Western entrance
Nikolaikirche
Detail of statue of St Nicholas over the Western entrance
Nikolaikirche
Looking up above the Western entrance
Nikolaikirche
Exterior wall plaque
Decorated interior buttresses
Nikolaikirche
Looking up to the organ
Nikolaikirche
Mediaeval side-chapel
Detail of side-chapel ceiling.
The Four Apostels,
Nikolaikirche
Organ viewed from first-storey balcony
Nikolaikirche
That lovely pipe-organ again.
Nikolaikirche viewed from the South
Memorial to the victims of the First World War

Nikolaikirche
First World War memorial
The massive eastern transcept
Close-up of those crazy towers and bridge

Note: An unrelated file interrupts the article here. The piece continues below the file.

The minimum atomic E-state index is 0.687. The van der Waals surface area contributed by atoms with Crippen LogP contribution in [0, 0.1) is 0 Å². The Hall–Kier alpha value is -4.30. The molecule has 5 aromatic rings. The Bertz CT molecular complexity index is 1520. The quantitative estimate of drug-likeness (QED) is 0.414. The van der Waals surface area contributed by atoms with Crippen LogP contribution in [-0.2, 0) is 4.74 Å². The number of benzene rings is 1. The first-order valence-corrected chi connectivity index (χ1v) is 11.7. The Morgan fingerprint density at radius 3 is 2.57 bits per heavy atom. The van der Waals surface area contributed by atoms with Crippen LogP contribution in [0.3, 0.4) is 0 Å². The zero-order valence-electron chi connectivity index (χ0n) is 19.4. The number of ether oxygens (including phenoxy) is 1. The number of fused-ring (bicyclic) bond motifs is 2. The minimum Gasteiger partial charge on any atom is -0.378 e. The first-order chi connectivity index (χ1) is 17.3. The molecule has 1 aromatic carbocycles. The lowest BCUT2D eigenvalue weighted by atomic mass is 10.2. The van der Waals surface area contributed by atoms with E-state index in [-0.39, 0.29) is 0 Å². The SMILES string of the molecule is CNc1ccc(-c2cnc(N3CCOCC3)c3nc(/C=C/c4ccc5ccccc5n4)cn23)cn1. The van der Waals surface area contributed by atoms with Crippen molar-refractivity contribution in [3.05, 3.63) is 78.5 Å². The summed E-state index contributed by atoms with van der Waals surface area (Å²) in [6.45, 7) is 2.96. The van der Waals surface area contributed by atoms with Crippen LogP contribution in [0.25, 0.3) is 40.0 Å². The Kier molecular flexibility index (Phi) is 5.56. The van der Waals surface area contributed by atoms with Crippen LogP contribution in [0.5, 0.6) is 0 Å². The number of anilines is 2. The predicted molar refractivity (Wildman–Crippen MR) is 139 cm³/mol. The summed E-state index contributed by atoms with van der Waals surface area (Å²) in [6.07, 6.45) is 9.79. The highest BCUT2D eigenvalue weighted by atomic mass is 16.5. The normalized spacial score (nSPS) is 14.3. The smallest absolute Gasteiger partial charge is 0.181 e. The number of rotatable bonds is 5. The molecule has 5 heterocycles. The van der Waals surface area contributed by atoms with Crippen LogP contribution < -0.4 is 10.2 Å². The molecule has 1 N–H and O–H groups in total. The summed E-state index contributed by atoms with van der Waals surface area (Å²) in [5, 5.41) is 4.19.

Summary time: Jüterbog is certainly an interesting place to visit, and as it is so close to Berlin there can be no excuses not to. Mind you, Jüterbog does feel like it is still clawing its way back out of East German Soviet occupation. Its army base was greatly enlarged during the Nazi era, when three surrounding villages were razed to make way for barracks and training areas. The Red Army took them over and it remained an important garrison town, with up to 40,000 Soviet soldiers garrisoned here (four times larger than the civilian population at the time). Though relations between the Jüter-burghers and the army could become strained (sometimes shells from the nearby firing ranges would hail down on the town), you can't help but feel that the locals are still thinking ruefully back to the day in 1991 when the Soviet army returned to Russia. But there are definite signs of renovation and development, particularly with new shops and restaurants around the Rathaus and Marktplatz. And if looking at mediaeval remains is not your thing, don't forget it has easy access to the Fläming-Skate long-distance routes, so get your skates on and go!